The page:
Uganda elections leave oil industry exposed

Uganda elections leave oil industry exposed

In the run-up to Uganda’s elections, political dynamics are set to increase risks across sectors, with the oil industry particularly exposed to the course of elections.

On 9th November 2015, official campaigning for next year’s election commenced. The Electoral Commission has decided upon eight presidential candidates – among them are two notable contenders.

President Yoweri Museveni, 71, is running yet again after being in power since 1986. This time round however, a threat has emerged to his likely re-election. Former Prime Minister Amama Mbabzi, who was sacked from his post as Prime Minister in 2014, is running for the presidency.

Whilst it is difficult to conceive of any Ugandan political figure posing any real threat to Museveni’s rule, Mbabzi’s candidacy certainly causes problems for Museveni. His decision to run highlights Museveni’s waning influence within the National Resistance Movement (NRM). This also means that Museveni may have to reach a political compromise with Mbabzi.

In turn, Mbabzi will be able to draw on support from disillusioned factions within the ruling NRM. Having been in power for 30 years, he has an extensive network extending through government, intelligence and the military. Running as an independent, he has also been able to draw support from nine political groups.

Electoral difficulties

However, it remains true that the political opposition movements in Uganda are divided, substantially weakening their potential to secure office. Kizza Besigye, leader of the Forum for Democratic Chance (FDC) – Uganda’s largest opposition party – failed to unite with Mbabzi. This raises the likelihood of losing the election to Museveni and election violence as the FDC leader promises to protest.

The elections, similar to 2011, will likely be characterised by corruption and intimidation. Museveni has significant political influence within the Electoral Commission. The electoral commission will likely be Museveni’s most favoured tool to prevent contenders from challenging his rule.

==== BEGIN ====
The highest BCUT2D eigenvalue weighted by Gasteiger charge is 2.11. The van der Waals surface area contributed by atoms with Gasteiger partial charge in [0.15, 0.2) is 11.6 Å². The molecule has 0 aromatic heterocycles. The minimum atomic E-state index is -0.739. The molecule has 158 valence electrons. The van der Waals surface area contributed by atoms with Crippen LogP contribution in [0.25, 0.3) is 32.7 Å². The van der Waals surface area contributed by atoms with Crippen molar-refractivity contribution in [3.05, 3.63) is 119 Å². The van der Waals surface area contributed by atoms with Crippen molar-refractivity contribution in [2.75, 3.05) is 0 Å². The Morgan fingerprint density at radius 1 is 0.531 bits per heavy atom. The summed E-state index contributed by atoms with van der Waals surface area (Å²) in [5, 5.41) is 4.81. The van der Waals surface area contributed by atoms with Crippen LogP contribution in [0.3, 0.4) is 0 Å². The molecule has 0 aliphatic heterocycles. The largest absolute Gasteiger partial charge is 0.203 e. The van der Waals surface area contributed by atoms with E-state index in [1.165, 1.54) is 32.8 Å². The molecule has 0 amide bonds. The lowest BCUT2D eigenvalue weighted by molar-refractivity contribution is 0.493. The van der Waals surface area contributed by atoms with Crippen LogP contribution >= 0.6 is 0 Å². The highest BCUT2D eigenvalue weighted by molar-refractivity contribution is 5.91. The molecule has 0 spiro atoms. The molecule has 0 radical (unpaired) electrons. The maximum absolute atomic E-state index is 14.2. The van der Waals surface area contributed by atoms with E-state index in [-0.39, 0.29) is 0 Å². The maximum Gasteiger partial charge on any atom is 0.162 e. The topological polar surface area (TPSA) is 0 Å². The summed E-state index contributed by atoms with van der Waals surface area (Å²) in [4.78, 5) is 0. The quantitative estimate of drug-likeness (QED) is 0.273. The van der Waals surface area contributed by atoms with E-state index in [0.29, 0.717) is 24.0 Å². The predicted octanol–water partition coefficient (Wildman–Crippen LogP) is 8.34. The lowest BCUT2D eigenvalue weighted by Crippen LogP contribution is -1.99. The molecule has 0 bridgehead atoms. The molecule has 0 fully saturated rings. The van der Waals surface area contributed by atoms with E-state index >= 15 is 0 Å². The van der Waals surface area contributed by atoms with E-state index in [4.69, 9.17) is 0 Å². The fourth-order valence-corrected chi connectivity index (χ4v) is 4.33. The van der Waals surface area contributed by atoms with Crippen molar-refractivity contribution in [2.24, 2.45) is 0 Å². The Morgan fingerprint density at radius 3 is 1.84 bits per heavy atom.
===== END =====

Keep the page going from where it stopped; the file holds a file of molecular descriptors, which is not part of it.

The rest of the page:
With this in mind, it is difficult to see how the body will successfully reduce tensions in the election. The Commission maintains that candidates cannot campaign in the same place at the same time, which will help to prevent violent clashes. Yet, such measures are unlikely to prevent probable violence following the outcome of the election.

Economy in flux

Uganda’s vulnerable economy compounds political risks. This year, owing to a decline in global trade, a fall in coffee prices, a decline in exports to South Sudan, and a collapse in commodity prices, the country’s export earnings will drop by around $200 million.

The Bank of Uganda (BoU) expect that this will negatively impact Uganda’s weak balance of payments and contribute to a sharp depreciation in the Ugandan shilling. The country’s export earnings are expected to reach just $2.4 billion while the cost of imports is likely to stand at $6 billion.

These dynamics pose real problems for Uganda’s current account. With an economy on the rocks, political compensation in the form of corruption in elections will become attractive in order for Museveni to maintain power and national cohesion.

The Oil Industry

One sector that is disproportionately exposed to the political and economic fragilities is the upstream oil industry. Without oil, Museveni will need to resort to repression to maintain power. With oil he has an opportunity to practice excessive corruption.

Museveni, who makes decisions on the sector personally, will likely see oil production as an opportunity to buttress his patronage system which is under threat from political factionalism.

Already, Museveni has claimed that 70% of revenue shares from International Oil Companies (IOCs) will be owned by the government, but this is yet to be passed into law. At the same time, Petroleum Sharing Agreements are kept secret. This is an unusual practice and significantly heightens corruption risks, as shown by the 2013 allegations of bribery between Tullow Oil and the President.

Furthermore, key regulatory institutions such as the Anti-Corruption Division and the Ugandan Petroleum Exploration and Production Department (PEPD), designed to regulate the sector, remain vulnerable to political forces. Investors have little confidence in these institutions.

Risk Surge

In the run up to elections and upon their outcome, IOCs will be exposed to significant political risks. There is potential for heightened risk of corruption in the upstream oil sector, whilst political pressures from the executive will increase in light of the NRM’s weakening grip on power and Museveni’s desire to hold on to it in the face of an increasing portfolio of obstacles.

About Author

Elliot Kratt

Elliot is a Freelance Analyst with The Economist Intelligence Unit. Prior to this, he held positions in a number of risk consultancies and has worked in East and West Africa. He has been quoted by journalists with the Financial Times and Wall Street Journal. Elliot holds a first class BA (Hons) in International Relations from the University of Leeds. All views expressed are his own.